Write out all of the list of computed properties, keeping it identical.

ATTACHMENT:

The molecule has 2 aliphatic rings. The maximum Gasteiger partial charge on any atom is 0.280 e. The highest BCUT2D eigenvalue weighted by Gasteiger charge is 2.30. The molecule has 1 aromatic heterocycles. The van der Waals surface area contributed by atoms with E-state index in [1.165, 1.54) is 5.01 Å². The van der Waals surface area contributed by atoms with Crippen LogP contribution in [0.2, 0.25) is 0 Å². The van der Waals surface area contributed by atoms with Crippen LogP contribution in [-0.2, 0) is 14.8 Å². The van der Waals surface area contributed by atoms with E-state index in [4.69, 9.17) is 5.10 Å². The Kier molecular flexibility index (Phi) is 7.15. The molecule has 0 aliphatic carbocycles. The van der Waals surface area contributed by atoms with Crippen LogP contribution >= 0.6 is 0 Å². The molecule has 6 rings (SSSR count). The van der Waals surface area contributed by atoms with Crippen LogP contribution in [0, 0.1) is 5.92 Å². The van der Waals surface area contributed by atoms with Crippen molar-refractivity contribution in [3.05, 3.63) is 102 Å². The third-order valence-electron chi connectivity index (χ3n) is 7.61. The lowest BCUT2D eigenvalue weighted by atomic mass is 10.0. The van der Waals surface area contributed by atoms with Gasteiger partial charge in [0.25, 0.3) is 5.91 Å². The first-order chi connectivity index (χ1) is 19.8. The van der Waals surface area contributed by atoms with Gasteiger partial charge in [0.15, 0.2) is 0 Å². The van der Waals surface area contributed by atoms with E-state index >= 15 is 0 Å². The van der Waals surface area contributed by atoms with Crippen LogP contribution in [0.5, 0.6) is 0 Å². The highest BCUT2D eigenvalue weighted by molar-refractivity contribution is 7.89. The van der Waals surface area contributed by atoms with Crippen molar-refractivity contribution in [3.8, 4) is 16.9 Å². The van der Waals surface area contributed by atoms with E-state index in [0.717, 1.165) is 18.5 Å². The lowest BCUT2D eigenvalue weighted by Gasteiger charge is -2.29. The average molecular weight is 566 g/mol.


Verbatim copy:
The molecule has 2 aliphatic rings. The maximum Gasteiger partial charge on any atom is 0.280 e. The highest BCUT2D eigenvalue weighted by Gasteiger charge is 2.30. The molecule has 1 aromatic heterocycles. The van der Waals surface area contributed by atoms with E-state index in [1.165, 1.54) is 5.01 Å². The van der Waals surface area contributed by atoms with Crippen LogP contribution in [0.2, 0.25) is 0 Å². The van der Waals surface area contributed by atoms with Crippen LogP contribution in [-0.2, 0) is 14.8 Å². The van der Waals surface area contributed by atoms with E-state index in [4.69, 9.17) is 5.10 Å². The Kier molecular flexibility index (Phi) is 7.15. The molecule has 0 aliphatic carbocycles. The van der Waals surface area contributed by atoms with Crippen LogP contribution >= 0.6 is 0 Å². The molecule has 6 rings (SSSR count). The van der Waals surface area contributed by atoms with Crippen LogP contribution in [0, 0.1) is 5.92 Å². The van der Waals surface area contributed by atoms with Crippen molar-refractivity contribution in [3.05, 3.63) is 102 Å². The third-order valence-electron chi connectivity index (χ3n) is 7.61. The lowest BCUT2D eigenvalue weighted by atomic mass is 10.0. The van der Waals surface area contributed by atoms with Gasteiger partial charge in [0.25, 0.3) is 5.91 Å². The first-order chi connectivity index (χ1) is 19.8. The van der Waals surface area contributed by atoms with Gasteiger partial charge in [0.15, 0.2) is 0 Å². The van der Waals surface area contributed by atoms with E-state index >= 15 is 0 Å². The van der Waals surface area contributed by atoms with Crippen LogP contribution in [0.5, 0.6) is 0 Å². The highest BCUT2D eigenvalue weighted by molar-refractivity contribution is 7.89. The van der Waals surface area contributed by atoms with Crippen molar-refractivity contribution in [3.8, 4) is 16.9 Å². The van der Waals surface area contributed by atoms with E-state index in [0.717, 1.165) is 18.5 Å². The lowest BCUT2D eigenvalue weighted by Gasteiger charge is -2.29. The average molecular weight is 566 g/mol.